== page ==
Today, companies must break out of a product-only innovation mind-set. Furthermore, the focus for innovation need not be only physical. In fact, there are five key areas ripe for innovation in most organizations today.

For the full article go here.

 

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New at Corp Magazine: How to Inspire an Innovation Culture

Corp-MediumPrimed Associates has been featured at Corp! Magazine with our latest post, “How to Inspire an Innovation Culture.”

Companies are faced with an era of constant evolution and creative disruption. They realize that they need to implement a culture of innovation to succeed. Can companies truly change their business objectives to include innovation without first instilling certain values in management?

Innovation: From the top down
Managers are really the only ones who can bring their teams together and implement meaningful and successful changes. If managers are not using a common language of innovation to link the actions of their team members to overall organizational goals, then employees will put their attention and dedication to other projects that they are more interested in, seem easier to implement, or for which they are given encouraging consequences.

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See the full post here

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Primed Associates, LLC is Presented the ExperienceChange Business Simulation for Free

GlobalTech-Medium

Primed Associates, LLC is offering a unique opportunity to participate in the ExperienceChange change management business simulation firsthand and free-of charge in Princeton, NJ on Thursday 28 February, 2013 at Princeton Public Library.

Adapting to change is a key ingredient for the success of any enterprise. This opportunity is being provided to participants to demonstrate the value that this change management simulation can deliver an organization that is about to launch, or is working through, a large-scale change initiative.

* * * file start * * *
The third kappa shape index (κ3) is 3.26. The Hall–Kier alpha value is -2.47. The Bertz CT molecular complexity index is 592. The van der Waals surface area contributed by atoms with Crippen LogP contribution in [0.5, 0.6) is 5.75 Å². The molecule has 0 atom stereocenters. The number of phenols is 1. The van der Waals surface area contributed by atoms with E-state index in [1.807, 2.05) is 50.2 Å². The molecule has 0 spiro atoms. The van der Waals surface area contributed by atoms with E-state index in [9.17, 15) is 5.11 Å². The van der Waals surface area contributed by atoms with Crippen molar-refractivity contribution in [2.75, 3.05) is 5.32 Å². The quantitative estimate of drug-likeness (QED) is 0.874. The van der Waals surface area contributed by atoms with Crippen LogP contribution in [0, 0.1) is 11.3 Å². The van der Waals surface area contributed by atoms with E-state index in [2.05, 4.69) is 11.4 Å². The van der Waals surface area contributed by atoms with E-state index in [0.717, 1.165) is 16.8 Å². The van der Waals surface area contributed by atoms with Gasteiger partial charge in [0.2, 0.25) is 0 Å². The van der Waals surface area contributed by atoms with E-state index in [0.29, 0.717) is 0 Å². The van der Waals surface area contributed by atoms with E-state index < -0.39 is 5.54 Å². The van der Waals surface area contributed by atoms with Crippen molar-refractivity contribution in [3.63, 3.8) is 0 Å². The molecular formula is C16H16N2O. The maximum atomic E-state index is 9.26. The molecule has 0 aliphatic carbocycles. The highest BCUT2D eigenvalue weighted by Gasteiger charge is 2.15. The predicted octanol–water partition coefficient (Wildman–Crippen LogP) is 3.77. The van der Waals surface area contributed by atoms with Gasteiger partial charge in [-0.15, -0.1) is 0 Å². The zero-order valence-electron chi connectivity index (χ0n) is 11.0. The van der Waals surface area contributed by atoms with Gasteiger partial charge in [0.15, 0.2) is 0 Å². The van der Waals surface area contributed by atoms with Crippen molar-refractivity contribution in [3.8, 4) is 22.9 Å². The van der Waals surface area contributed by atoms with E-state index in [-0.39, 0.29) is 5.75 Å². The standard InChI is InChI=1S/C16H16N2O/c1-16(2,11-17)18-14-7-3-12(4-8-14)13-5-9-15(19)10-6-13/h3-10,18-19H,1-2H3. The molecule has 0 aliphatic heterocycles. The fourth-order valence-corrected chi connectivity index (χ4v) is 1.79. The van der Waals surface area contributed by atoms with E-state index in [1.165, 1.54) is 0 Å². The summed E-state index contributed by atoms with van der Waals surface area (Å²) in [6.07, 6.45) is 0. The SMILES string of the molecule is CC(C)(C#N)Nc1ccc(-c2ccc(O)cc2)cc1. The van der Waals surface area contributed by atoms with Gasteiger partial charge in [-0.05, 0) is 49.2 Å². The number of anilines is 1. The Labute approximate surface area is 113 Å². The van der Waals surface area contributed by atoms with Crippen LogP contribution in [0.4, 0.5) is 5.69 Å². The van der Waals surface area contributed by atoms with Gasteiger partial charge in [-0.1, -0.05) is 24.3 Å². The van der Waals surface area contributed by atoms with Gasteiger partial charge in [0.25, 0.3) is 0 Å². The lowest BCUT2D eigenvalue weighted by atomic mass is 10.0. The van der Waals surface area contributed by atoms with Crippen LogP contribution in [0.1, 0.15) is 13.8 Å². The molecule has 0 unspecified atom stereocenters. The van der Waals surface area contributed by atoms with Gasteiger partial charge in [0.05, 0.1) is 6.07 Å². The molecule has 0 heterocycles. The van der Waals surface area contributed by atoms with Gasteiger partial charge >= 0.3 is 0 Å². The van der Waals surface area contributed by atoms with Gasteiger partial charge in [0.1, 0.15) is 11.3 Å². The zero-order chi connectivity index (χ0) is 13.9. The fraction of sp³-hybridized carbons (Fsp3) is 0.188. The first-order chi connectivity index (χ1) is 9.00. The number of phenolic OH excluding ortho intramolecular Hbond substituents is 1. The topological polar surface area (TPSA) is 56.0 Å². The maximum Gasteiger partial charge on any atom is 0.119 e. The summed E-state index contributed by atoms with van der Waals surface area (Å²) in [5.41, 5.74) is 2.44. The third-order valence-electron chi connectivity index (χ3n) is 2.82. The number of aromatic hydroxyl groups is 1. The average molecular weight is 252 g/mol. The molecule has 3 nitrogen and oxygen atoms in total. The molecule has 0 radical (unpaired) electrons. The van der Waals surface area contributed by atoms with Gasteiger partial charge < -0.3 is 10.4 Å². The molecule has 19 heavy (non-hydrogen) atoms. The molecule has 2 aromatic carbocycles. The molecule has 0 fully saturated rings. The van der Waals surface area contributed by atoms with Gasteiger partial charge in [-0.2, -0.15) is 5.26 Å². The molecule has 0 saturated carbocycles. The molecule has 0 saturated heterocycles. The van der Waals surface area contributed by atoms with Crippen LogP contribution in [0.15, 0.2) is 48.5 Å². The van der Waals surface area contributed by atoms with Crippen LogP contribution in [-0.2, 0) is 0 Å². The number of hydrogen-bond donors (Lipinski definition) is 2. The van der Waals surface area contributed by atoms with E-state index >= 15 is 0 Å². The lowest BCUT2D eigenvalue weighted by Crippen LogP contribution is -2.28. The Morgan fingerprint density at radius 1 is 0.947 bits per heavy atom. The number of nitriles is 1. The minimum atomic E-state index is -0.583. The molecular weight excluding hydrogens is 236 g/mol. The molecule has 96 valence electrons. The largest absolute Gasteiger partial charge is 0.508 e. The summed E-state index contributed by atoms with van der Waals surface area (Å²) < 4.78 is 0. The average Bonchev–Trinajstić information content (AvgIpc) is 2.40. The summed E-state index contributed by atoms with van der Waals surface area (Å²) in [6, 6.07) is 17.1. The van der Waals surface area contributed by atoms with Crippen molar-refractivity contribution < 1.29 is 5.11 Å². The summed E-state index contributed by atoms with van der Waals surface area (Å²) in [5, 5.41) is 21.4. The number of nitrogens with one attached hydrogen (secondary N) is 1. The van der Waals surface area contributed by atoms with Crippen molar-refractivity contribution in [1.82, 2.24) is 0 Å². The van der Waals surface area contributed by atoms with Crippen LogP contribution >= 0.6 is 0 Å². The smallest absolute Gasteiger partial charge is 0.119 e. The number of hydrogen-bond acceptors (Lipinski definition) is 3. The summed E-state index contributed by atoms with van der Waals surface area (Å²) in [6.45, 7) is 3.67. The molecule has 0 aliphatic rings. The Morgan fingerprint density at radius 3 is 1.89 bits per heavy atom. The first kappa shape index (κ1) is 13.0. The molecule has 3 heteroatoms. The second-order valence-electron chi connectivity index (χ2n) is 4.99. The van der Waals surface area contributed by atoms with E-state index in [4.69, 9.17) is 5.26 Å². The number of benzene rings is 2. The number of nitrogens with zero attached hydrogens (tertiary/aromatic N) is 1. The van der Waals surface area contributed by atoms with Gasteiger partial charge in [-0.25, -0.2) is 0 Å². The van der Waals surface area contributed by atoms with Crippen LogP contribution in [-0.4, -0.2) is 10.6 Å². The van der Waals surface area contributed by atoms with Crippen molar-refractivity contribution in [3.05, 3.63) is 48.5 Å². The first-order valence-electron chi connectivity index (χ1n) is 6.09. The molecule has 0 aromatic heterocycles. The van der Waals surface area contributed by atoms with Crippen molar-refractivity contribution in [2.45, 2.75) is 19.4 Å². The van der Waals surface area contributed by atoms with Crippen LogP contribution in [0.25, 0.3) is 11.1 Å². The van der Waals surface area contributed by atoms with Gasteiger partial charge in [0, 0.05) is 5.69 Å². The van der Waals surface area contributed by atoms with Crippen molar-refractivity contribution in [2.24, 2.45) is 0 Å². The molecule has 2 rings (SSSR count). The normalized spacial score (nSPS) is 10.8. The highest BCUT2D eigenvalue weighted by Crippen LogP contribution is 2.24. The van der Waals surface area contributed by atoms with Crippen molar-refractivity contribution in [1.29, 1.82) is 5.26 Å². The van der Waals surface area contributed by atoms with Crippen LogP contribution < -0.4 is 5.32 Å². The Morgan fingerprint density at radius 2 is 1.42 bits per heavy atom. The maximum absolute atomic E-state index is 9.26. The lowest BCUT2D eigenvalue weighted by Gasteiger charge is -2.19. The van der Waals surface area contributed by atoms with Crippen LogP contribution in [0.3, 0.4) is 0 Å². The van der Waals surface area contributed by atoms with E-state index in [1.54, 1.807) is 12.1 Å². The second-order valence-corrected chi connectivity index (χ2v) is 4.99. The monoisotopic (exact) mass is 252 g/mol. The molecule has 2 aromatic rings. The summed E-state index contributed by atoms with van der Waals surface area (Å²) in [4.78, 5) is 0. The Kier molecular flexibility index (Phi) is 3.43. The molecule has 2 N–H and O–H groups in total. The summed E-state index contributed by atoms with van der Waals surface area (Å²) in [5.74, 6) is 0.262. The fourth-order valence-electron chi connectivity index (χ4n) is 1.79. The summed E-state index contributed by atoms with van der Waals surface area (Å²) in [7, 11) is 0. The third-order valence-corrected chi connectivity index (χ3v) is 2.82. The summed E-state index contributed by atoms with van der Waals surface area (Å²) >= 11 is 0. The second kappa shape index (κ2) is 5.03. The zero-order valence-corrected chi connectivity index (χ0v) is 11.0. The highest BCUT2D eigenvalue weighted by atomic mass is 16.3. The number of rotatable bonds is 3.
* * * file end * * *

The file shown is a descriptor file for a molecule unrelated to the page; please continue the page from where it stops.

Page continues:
Consider it a no obligation way to experience a best-in-class learning experience that not only delivers learning it also provides an engaging way to practice what is learned so that it may be applied back in the work environment. The offer is open to individuals and up to three attendees from a single organization or company.

For more information see our event registration and our service offerings.

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Book Review: Relentless Innovation by Jeffrey Phillips

For an organization to survive and thrive it is not enough to want more innovation, you must have the will to do the work to make the practice of innovation commonplace. Jeffrey Phillips tackles this subject head on in, Relentless Innovation. He offers a path for organizations to make innovation an everyday occurrence in which the whole system of the enterprise is aligned around the discipline of creation.

One of the frustrations for me, as someone passionately interested in fostering innovation in organizations, is the recognition that unless it is addressed holistically over time innovation is driven from most areas of the enterprise. Innovation means change; and change, like all new elements requires accommodations on the part of organizations which are all too often entirely focused on their efficiency and the immediacy of their effectiveness. This leaves little room for innovation to take hold, let alone flourish.

This requires a fundamental rethinking of the way innovation is introduced and addressed over time. In Relentless Innovation, Phillips notes that, “If larger firms…don’t relearn innovation and reintroduce it to their business models, they’ll have little competitive advantage left.” He sees that few firms (if any) can afford to rest on their laurels as the pace of innovation continues unabated. To combat that innovation must become a consistent capability, developed, refined, and supported over time.

In this book Phillips lays out the clearly defined roles and responsibility that executives, middle managers and front line employees have for specific outcomes, ensuring that innovation is everyone’s job. The end result: focused and systemic innovation that becomes business as usual. The reason for that is that sustained innovation is not driven by any one part of the organization or any one role. The myth of the brilliant CEO is exactly that ― sustained innovation is a cultural issue, not an issue of leadership. This is something I emphasize with my clients frequently and consistently.